Law - Magic

It's honestly surprising that there aren't more wizard lawyers.

The law school of magic is predicated on applying limitations on the actions of living things, inclusive of both flora and fauna of all types. Unlike the schools of evocation and conjuration, the school of law comprises but three disciplines. One is focused on the mind: hex magic. One places limits on the body: binding. The last limits the soul: summoning. Law magic is heavily dependent on the verbal component, requiring near-perfect recitation and, uniquely, may include physical components to properly target the spell.  

Law Mana Structure

While the uninitiated cannot easily fathom mana structures in the same context as a wizard (nor see them using aether sight), attempts have been made to communicate the concepts and have been most successful in describing magic through physical laws. However, the law school is easiest to understand and is relatable by the average individual. Any commoner familiar with the law (that is, legal action; not marshals) will be familiar with the principles of law magic. In the same way that a parcel of land can be sold only with documentation and an amount of currency, a law spell requires 'documentation' and 'value.' The 'documentation' refers to the verbal component. The 'value' is the mana invested by the wizard. The flow and structure of the mana is simplistic compared to evocation or conjuration spells, typically as simple as a ring or series of concentric rings. There are slight variances between disciplines, as follows:  
  • Binding: The mana surrounds whatever part of the target the wizard wants to restrain. This may be the entire body of a person, a single limb, or an internal organ (should the caster possess sufficient knowledge of its location and spellcasting skill).
 
  • Hex Magic: The mana rings weave around the target's brain (or 'seat of thought' should it lack a brain). Flora (that is, plants) are usually not susceptible to hexes.
 
  • Summoning: The mana surrounds a proxy for the target, which can range from clay to precious gems depending on the magical strength and size of the summoned entity.
  Even non-magical individuals can see the effects of these mana rings in some spells. A binding spell that lashes a person's arms behind their back will manifest as purple light that tightens around the limbs. This is a manifestation of the actual mana rings and can be seen by wizard and commoner alike. Hex magic is less visible than binding magic, but can be observed when the target is carefully examined. Its visual indicators are present in the eyes, which take on a darker, purple tint if the wizard chose to forgo a masking effect on the spell, which is common under duress or otherwise cast in a hurry.  

Law Verbal Component

All spells require a verbal component and, as many professors state: 'elocution counts.' As with other schools of magic, a law spell does not technically need to be elocuted perfectly to generate results. For example, a binding spell exhibits force equivalent to the mana consumed, regardless of clarity. However, when garbled, the application is uneven and targets showcase an uncanny ability to find weak points in the spell. Even the most dim-witted of creatures manage to escape poorly cast law spells. Scholars theorize this is a matter of survival instinct rather than innate magical resistance. Just like an animal would naturally shrink away from a fireball, they will instinctively escape binding.   As the school with the longest and most complex verbal components, the three disciplines are used strategically instead of tactically, but have the greatest freedom in content. Summoning is well-known for its long-winded chants, often extending over several minutes in length (and therefore are commonly written down). While the chants are shorter, hex magic and binding are not disciplines casually cast in the midst of combat except as a diversionary tactic. They can be quite effective, but come at a greater mana expense than an equivalently distracting spell from evocation or conjuration.   Verbal components in law magic are as expansive as the imagination of the caster. Nonetheless, the more aspects they attempt to control, the longer the chant, the more mana that must be maintained through the duration, and the more opportunities to misspeak. The aspects frequently controlled in hex magic and binding are movement, vision, memory, and speech, but can also involve any of the five major senses (such as removing taste), secondary senses (such as kinesthesia; the sense of a person's position), or organs (such as invoking an adrenaline rush). Summoning spells are founded on intent with a wide variety of controls, though the primary constraint is a variation of 'do not harm the warlock.'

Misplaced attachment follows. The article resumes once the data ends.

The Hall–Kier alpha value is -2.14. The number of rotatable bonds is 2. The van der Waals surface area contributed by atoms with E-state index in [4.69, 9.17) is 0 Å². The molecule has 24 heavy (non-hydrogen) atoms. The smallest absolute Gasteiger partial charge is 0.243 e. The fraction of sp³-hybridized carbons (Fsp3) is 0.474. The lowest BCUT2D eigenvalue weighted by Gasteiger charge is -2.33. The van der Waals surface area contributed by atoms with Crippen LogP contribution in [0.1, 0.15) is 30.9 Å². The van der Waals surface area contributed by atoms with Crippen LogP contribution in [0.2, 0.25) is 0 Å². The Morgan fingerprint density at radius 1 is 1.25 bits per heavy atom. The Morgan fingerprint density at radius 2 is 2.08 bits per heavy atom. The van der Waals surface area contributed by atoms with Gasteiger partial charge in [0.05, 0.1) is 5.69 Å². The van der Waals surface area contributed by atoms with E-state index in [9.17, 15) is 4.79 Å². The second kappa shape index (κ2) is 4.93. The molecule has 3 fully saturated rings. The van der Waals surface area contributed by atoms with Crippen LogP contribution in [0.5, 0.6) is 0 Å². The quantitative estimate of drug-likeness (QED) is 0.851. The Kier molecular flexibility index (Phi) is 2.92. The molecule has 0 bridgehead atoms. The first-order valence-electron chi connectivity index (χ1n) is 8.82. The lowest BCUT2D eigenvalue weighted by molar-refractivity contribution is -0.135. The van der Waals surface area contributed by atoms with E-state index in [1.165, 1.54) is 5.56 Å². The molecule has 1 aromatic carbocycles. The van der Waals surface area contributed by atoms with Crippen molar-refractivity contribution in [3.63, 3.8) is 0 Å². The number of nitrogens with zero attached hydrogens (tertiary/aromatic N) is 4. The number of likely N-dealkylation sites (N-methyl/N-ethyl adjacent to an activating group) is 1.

Legal Trouble?

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Written by Sheyla Enelladalcol Aeleat

Edited by Shikya Enelladalcol Aeleat

Mindcepts by Ella Enelnasalcol Malric


Cover image: Law Magic by SK Kage (via MidJourney)

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